Preventive medicine: Avoid common physician estate-planning mistakes

September 1, 2009

Like many successful people, physicians are often so busy dealing with their practices and personal lives that they never take the time to deal with the important challenge of creating a tax-wise estate plan for their families. In fact, in our practices, we have found that fewer than 5 percent of doctors had a proper estate plan in place when we met.

Key Points

Like many successful people, physicians are often so busy dealing with their practices and personal lives that they never take the time to deal with the important challenge of creating a tax-wise estate plan for their families. In fact, in our practices, we have found that fewer than 5 percent of doctors had a proper estate plan in place when we met.

In this article, we will examine three of the most significant mistakes physicians make when creating (or ignoring) their family's estate plan. We'll also cover simple tools that the doctor can use to help avoid such mistakes and allow one's family to elude the unnecessary costs that come with poor planning.

Life insurance

The greatest misconception most clients have when it comes to life insurance is that the proceeds are estate tax-exempt. This is absolutely wrong! The proceeds are income tax-exempt, but are subject to both federal and state estate taxes.

Federal estate tax rates, now and under current proposals, will likely be in the 45 percent range - plus state estate and inheritance taxes, as well. Why lose a possible fortune of your policy proceeds after you paid those premiums so diligently ... especially when a well-structured trust can take the Internal Revenue Service (IRS) out of the picture and provide better protection for your beneficiaries?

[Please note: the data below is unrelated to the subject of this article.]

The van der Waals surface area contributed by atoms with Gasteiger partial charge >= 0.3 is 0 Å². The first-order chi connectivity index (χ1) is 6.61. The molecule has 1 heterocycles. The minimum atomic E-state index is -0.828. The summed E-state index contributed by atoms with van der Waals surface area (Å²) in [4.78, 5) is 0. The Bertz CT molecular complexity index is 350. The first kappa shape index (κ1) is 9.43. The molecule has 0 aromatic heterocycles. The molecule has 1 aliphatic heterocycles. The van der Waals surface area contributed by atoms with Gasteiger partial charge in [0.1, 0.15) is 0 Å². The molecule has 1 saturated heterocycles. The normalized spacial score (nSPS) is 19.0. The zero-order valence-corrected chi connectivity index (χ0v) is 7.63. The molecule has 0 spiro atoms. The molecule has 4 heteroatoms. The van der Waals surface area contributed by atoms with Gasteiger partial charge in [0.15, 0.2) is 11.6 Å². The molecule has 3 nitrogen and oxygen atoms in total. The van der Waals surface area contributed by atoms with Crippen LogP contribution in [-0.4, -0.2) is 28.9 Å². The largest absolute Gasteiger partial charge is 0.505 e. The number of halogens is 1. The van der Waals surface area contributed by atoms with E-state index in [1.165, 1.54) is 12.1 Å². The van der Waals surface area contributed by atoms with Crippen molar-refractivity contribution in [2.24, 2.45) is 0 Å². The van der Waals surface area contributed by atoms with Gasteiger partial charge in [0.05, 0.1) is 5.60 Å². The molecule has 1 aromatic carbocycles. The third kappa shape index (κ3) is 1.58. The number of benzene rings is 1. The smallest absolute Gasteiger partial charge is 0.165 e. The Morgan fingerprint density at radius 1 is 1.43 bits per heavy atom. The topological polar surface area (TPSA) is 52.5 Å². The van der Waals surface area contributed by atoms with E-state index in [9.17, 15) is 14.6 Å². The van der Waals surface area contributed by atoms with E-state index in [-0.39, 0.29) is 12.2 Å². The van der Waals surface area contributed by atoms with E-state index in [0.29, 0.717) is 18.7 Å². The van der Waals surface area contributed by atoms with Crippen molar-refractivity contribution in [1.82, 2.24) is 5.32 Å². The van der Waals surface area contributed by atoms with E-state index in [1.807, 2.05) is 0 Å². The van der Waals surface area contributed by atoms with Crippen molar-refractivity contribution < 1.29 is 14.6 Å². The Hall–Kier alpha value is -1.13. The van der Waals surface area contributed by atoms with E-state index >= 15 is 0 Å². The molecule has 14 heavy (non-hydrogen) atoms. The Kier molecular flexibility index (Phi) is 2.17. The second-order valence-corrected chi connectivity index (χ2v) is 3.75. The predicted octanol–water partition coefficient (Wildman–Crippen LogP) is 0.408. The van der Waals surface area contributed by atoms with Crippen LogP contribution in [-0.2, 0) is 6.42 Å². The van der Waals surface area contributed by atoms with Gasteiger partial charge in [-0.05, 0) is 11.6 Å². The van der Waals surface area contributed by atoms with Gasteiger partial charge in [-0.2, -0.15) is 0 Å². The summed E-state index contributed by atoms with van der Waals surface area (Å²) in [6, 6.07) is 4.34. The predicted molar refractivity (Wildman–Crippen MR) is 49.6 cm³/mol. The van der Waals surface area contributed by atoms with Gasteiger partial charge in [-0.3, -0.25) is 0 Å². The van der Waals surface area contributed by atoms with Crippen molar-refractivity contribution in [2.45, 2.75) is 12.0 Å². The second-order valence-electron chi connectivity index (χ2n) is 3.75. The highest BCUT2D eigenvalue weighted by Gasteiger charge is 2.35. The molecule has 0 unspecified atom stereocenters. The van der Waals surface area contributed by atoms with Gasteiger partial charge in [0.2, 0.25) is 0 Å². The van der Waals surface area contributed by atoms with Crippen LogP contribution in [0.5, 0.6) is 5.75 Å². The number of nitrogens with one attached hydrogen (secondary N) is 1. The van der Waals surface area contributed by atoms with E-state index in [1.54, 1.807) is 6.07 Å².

Benefits of ILITs

An irrevocable life insurance trust (ILIT) is simply an irrevocable trust that owns a life insurance policy. The ILIT can save you estate taxes, because it, rather than you, personally, owns the life insurance policy. Because the policy is not owned in your name, the policy proceeds will not be part of your net estate when you die - as long as you survive three years from the transfer to the trust.

Thus, the proceeds will not be subject to the estate tax. This can save your family a great deal of money - and is a must for policies owned for estate planning purposes, as opposed to those designed to generate retirement wealth.

The ILIT gives you much more control over what happens to the policy proceeds than you would get from a bare insurance policy. With an insurance policy alone, your only decision is to whom you will leave the proceeds (the beneficiaries). The insurance company will simply pay these people when you die.

With an ILIT, on the other hand, you can control not only who gets the proceeds, but also exactly what happens to the funds when you die. You can have the trustee pay the beneficiaries directly or pay them over a period of months or years. You can incorporate spendthrift provisions and anti-alienation provisions to protect against your beneficiaries' financial problems or their spouses' financial woes.

In fact, an ILIT gives you all of the benefits of a trust arrangement, while allowing you to provide for your family just as you would with a bare insurance policy. For these reasons, an ILIT should be considered in a physician's estate plan.

Of course, there is a significant drawback to ILITs, especially for policies with cash value - once the policy is transferred to the trust, you will no longer have access to the cash value.

If you have already purchased a life insurance policy or are presently making payments on an existing policy, it is not too late. You can always transfer a policy to an ILIT. There may be some gift-tax issues associated with this maneuver, but they are likely to be minor compared to the potential tax savings your family could ultimately enjoy.